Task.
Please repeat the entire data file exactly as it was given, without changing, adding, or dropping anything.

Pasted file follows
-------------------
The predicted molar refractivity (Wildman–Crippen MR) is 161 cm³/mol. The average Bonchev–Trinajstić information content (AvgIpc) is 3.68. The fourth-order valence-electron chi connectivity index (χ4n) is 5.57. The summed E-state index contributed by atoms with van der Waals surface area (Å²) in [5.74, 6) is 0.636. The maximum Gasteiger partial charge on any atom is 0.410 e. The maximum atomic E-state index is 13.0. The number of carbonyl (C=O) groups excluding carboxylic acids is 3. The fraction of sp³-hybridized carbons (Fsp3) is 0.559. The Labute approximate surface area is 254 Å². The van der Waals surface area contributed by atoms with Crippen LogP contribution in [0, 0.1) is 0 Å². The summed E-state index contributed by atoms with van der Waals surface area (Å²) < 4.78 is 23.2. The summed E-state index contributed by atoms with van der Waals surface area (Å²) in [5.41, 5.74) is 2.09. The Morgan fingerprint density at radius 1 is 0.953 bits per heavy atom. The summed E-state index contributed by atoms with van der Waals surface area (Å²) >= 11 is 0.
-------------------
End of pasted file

The predicted molar refractivity (Wildman–Crippen MR) is 161 cm³/mol. The average Bonchev–Trinajstić information content (AvgIpc) is 3.68. The fourth-order valence-electron chi connectivity index (χ4n) is 5.57. The summed E-state index contributed by atoms with van der Waals surface area (Å²) in [5.74, 6) is 0.636. The maximum Gasteiger partial charge on any atom is 0.410 e. The maximum atomic E-state index is 13.0. The number of carbonyl (C=O) groups excluding carboxylic acids is 3. The fraction of sp³-hybridized carbons (Fsp3) is 0.559. The Labute approximate surface area is 254 Å². The van der Waals surface area contributed by atoms with Crippen LogP contribution in [0, 0.1) is 0 Å². The summed E-state index contributed by atoms with van der Waals surface area (Å²) < 4.78 is 23.2. The summed E-state index contributed by atoms with van der Waals surface area (Å²) in [5.41, 5.74) is 2.09. The Morgan fingerprint density at radius 1 is 0.953 bits per heavy atom. The summed E-state index contributed by atoms with van der Waals surface area (Å²) >= 11 is 0.